approaches to the topic---from practical to theoretical. How are stage
properties created? (How are objects constructed, acquired, stored?
altered for use on stage?) How are props used? (by playwrights?
designers? directors? actors?) How do properties convey meaning? (as
signs? through their materiality? through their movement in space and
*Keynote speakers* for the event will be Andrew Sofer, author of /The
Stage Life of Props/, and Bland Wade, Director of Stage Properties at
the University of North Carolina, School of the Arts.
_Papers might explore:_
historical considerations---the use and significance of stage properties
on the Elizabethan/Jacobean stage, in melodrama, naturalism, symbolism, etc.
properties within specific theatrical traditions---Beijing opera,
dramaturgical issues---ways props are used to expose character and
the translation from page to stage---(from word to object)
individual plays/productions with interesting prop requirements or
impressive use of props
prop as iconic experience/tradition (slapstick/ seltzer bottle)
prop challenges---consumable props, weapons, props that have to break,
protean props---single objects used to represent many other things on stage
mimed props---the absence of expected objects
training actors to manipulate objects on stage
real objects--handling props of historic or other significance/ props
with significance to actors (real skulls, objects passed from one
performer to another) vs. meaning for an audience
Please send one page paper abstracts by *January 12, 2009* to:
Dr. J.K. Curry
Editor, Theatre Symposium
Department of Theatre and Dance
Wake Forest University
P.O. Box 7264 Reynolda Station
Winston-Salem, NC 27109
Submissions by email attachment are encouraged. (Word document
preferred.) Selected papers from the symposium will be published in
/Theatre Symposium/, the annual journal of the Southeastern Theatre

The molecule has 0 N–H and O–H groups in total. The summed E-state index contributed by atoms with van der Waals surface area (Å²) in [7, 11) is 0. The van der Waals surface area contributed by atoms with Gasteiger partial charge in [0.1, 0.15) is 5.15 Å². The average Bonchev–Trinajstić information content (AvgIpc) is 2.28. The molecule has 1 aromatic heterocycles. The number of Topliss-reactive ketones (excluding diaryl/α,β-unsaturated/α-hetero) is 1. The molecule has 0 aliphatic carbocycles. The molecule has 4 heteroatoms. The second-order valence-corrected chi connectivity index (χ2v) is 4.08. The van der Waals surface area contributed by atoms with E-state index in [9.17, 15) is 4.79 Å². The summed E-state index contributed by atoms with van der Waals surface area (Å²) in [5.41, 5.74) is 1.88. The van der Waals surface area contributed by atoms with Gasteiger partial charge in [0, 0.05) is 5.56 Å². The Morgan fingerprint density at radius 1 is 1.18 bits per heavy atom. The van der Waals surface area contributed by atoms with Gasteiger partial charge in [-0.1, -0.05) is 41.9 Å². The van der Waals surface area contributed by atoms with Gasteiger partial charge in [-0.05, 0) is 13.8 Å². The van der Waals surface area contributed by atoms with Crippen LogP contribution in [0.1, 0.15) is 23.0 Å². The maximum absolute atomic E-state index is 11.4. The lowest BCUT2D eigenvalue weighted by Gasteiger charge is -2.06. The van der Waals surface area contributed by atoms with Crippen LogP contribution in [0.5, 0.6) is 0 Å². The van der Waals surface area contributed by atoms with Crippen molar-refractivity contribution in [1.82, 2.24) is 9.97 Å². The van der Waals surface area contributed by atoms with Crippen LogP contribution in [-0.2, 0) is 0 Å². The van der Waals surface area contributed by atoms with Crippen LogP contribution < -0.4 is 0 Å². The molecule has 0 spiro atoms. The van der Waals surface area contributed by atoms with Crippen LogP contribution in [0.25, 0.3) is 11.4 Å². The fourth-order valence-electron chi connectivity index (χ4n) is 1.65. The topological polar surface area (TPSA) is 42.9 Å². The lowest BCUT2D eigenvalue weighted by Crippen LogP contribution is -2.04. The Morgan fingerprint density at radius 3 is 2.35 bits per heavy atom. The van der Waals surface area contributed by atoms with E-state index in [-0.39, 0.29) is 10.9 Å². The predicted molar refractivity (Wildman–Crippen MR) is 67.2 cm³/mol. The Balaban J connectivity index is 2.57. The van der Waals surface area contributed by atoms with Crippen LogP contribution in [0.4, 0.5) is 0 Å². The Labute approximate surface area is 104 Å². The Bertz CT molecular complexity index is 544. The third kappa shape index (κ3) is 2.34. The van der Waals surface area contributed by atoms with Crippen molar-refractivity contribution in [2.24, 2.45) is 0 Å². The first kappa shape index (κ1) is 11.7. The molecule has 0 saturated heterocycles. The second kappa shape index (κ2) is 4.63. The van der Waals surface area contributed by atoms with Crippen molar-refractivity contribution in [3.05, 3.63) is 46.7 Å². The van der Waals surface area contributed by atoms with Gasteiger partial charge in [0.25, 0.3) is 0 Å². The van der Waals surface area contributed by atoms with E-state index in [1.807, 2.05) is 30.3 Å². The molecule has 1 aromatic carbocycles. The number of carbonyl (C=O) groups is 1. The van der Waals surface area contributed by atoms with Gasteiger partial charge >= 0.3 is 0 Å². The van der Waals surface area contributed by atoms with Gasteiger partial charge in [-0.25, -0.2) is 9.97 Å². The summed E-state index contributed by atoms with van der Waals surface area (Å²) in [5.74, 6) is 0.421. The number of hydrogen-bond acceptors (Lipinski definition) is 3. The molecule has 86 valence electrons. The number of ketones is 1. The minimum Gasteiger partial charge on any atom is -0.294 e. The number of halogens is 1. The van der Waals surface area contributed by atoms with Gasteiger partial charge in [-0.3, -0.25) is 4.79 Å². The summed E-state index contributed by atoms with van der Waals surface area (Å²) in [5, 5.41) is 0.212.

Conference published by the University of Alabama Press.
As far as assertions about the actual use of blood, I think I remember Gurr mentioning the bladders as a given (for what that's worth). I also recall reading about the use of vinegar rather than blood.
The Cambridge Intro to Shakespeare's Tragedies and their History of English and American Lit reference Preston's Cambises, which includes fairly descriptive stage directions (using vinegar) for achieving the illusion.
There are actually more references to the French using real blood on their stages (before Shakespeare) and I have a bib somewhere with a book that delves into great detail on the execution of such on stage. I'll have to go dig it up if you're interested.
In the book with Ichikawa, Gurr mentions the bladders as a given. As per usual, I've misplaced my other Gurr books, but doubt they'd say anything different. (I can never find Shakespearean Stage or Playgoing when I need them. Probably because I need them so much.) I'd not know anything about vinegar, and will have have to look into -- that's interesting though because one would think that the smell of vinegar would give it away as, well, vinegar, pretty much immediately. Interesting. I won't trouble you for the references re: the French unless this paper goes further and the committee type people want more, but thank you muchly for the offer.